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Qualcomm and Google RISC it all for a shot at wearable redemption

Chip maker Qualcomm has ramped up its RISC-V efforts by agreeing with Google to co-develop processors for wearables running on the latter's Wear OS.

Nick Wood

October 18, 2023

3 Min Read
GooglexQualcomm

Chip maker Qualcomm has ramped up its RISC-V efforts by agreeing with Google to co-develop processors for wearables running on the latter’s Wear OS.

There’s nothing in the announcement about specific products or launch dates. Qualcomm instead has pitched it as an “expanded framework” that will help “pave the way for more products within the ecosystem to take advantage of custom CPUs that are low power and high performance.”

What makes this development significant though, is that it represents a shift by Qualcomm away from Arm’s proprietary RISC instruction set architecture (ISA) – available under licence for a fee – in favour of Google’s open source, RISC-V ISA, which is offered under a perpetual, royalty-free licence to anyone who fancies having a crack at building a processor.

By going open source, Google hopes to encourage the development of a wide variety of low-cost, power-efficient and customisable chipsets that lend themselves to a broad array of device types.

Qualcomm seems to be sold on the idea.

“We are excited to leverage RISC-V and expand our Snapdragon Wear platform as a leading silicon provider for Wear OS,” said Dino Bekis, vice president and general manager, wearables and mixed signal solutions, Qualcomm. “Our Snapdragon Wear platform innovations will help the Wear OS ecosystem rapidly evolve and streamline new device launches globally.”

As well as processors, Qualcomm and Google said they will also work together to foster the development of RISC-V compatible applications and software.

Indeed, in May, Qualcomm joined Google, Intel, Nvidia, MediaTek, Samsung and others to launch the RISC-V Software Ecosystem (RISE), a collaborative effort to accelerate the development of applications and software that run on RISC-V architecture.

In addition to chips and software, Qualcomm also recently got together with Bosch, Infineon, Nordic Semiconductor, and NXP to establish a new RISC-V focused hardware company. Based in Germany it will develop RISC-V based products that can be used as reference architecture. Its initial focus is on the automotive industry, but it also has eyes on mobile and IoT.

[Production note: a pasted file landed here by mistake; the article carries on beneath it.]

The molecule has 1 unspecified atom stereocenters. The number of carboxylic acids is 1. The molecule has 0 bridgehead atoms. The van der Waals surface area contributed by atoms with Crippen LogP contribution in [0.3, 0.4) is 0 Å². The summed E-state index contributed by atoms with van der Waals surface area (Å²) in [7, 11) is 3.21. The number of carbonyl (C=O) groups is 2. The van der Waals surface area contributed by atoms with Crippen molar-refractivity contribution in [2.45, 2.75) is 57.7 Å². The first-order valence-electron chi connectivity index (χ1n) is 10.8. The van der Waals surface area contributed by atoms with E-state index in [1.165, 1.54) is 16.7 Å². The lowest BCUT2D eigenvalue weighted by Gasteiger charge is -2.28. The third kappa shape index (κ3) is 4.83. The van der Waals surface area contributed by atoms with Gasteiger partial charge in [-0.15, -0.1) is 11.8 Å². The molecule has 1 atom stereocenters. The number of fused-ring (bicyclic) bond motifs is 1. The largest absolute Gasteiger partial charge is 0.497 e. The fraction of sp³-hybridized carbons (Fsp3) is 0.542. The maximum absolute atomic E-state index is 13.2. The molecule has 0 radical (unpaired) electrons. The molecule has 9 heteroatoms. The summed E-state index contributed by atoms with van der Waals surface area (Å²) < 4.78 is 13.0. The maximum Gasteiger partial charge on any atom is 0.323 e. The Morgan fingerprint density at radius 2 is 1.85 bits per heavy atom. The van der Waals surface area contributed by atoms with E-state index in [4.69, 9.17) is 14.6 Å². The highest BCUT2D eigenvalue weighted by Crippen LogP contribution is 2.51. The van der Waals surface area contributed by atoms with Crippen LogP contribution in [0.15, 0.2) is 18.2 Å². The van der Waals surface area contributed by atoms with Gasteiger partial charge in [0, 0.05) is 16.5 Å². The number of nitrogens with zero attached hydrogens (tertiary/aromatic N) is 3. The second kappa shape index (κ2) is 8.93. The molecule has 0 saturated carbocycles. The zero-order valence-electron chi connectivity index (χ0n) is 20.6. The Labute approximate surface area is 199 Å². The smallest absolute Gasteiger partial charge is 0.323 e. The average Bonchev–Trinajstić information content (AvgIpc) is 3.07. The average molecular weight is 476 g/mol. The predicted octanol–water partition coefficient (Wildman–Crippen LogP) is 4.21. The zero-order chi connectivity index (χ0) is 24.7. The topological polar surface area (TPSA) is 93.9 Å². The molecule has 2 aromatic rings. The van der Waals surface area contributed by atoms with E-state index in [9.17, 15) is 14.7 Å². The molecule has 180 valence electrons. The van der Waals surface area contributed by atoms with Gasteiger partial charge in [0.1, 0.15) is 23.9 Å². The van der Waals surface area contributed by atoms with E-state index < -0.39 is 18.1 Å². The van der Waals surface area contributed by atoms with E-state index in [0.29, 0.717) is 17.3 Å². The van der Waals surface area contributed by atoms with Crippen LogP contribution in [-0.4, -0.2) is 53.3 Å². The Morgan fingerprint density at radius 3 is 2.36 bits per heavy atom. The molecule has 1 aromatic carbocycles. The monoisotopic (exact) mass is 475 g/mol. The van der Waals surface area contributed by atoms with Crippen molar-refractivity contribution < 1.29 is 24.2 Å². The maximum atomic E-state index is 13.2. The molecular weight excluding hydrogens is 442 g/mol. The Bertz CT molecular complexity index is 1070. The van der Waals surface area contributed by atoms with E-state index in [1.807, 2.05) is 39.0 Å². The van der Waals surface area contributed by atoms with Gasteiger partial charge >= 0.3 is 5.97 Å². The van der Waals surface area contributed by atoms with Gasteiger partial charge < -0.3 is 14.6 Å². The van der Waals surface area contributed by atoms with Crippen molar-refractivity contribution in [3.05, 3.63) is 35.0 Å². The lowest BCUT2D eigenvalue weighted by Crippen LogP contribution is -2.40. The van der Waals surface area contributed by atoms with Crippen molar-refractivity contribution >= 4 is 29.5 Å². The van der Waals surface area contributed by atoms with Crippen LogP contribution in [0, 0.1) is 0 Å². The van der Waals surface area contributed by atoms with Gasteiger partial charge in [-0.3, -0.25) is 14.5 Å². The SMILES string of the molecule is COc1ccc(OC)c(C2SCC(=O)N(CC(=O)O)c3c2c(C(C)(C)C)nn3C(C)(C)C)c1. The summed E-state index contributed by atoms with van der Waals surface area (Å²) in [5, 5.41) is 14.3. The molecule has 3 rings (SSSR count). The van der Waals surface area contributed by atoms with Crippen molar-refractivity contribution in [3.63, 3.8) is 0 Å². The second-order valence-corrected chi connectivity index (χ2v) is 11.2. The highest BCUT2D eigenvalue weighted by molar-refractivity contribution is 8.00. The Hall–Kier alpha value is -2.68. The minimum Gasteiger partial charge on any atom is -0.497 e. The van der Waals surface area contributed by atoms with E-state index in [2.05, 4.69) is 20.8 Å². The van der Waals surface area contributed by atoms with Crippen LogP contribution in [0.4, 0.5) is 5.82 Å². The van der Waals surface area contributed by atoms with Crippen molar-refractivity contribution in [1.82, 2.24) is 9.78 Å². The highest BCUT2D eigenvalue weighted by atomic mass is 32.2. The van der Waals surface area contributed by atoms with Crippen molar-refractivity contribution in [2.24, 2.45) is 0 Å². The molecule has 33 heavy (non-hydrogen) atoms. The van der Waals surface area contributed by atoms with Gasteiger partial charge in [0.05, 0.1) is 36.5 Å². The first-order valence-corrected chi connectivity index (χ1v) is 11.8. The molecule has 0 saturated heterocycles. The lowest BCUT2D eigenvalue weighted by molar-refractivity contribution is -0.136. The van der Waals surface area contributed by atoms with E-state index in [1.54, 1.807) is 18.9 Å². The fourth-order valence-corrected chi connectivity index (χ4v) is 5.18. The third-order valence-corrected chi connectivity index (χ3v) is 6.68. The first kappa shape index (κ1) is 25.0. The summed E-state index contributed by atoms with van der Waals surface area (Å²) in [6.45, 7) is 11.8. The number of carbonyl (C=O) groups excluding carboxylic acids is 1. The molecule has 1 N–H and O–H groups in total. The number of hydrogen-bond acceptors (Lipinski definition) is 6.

“We believe RISC-V’s open-source instruction set will increase innovation and has the potential to transform the industry,” Ziad Asghar, SVP of product management at Qualcomm, back in August.

For Qualcomm, the expanded framework with Google also represents a shot at redemption.

Qualcomm’s Snapdragon Wear chips have been powering Google smartwatches for years, but until recently they have been based on older processor production technology, making them less efficient and therefore competitive compared to wearable chips produced by the likes of Apple and Samsung.

A concerted effort to do better kicked off last summer, when Qualcomm announced the W5 and W5+ platform. These use a 4nm system-on-chip (SoC), a big improvement over its predecessor, which used a 12nm design. It brought Qualcomm more or less into line with Apple, which uses 7nm chips in its Apple Watch – although it is expected to introduce 3nm technology later this year – and Samsung’s Exynos chips, which use 5nm technology.

Adopting RISC-V takes Qualcomm’s commitment to improving its Wear OS offerings to the next level. It allows it to work more closely with Google to produce processors that are tailor made for Wear OS devices.

If all goes according to plan, it will no longer be a best-effort, one-size-fits-all platform, it will be the optimal platform for these devices.

 

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About the Author(s)

Nick Wood

Nick is a freelancer who has covered the global telecoms industry for more than 15 years. Areas of expertise include operator strategies; M&As; and emerging technologies, among others. As a freelancer, Nick has contributed news and features for many well-known industry publications. Before that, he wrote daily news and regular features as deputy editor of Total Telecom. He has a first-class honours degree in journalism from the University of Westminster.

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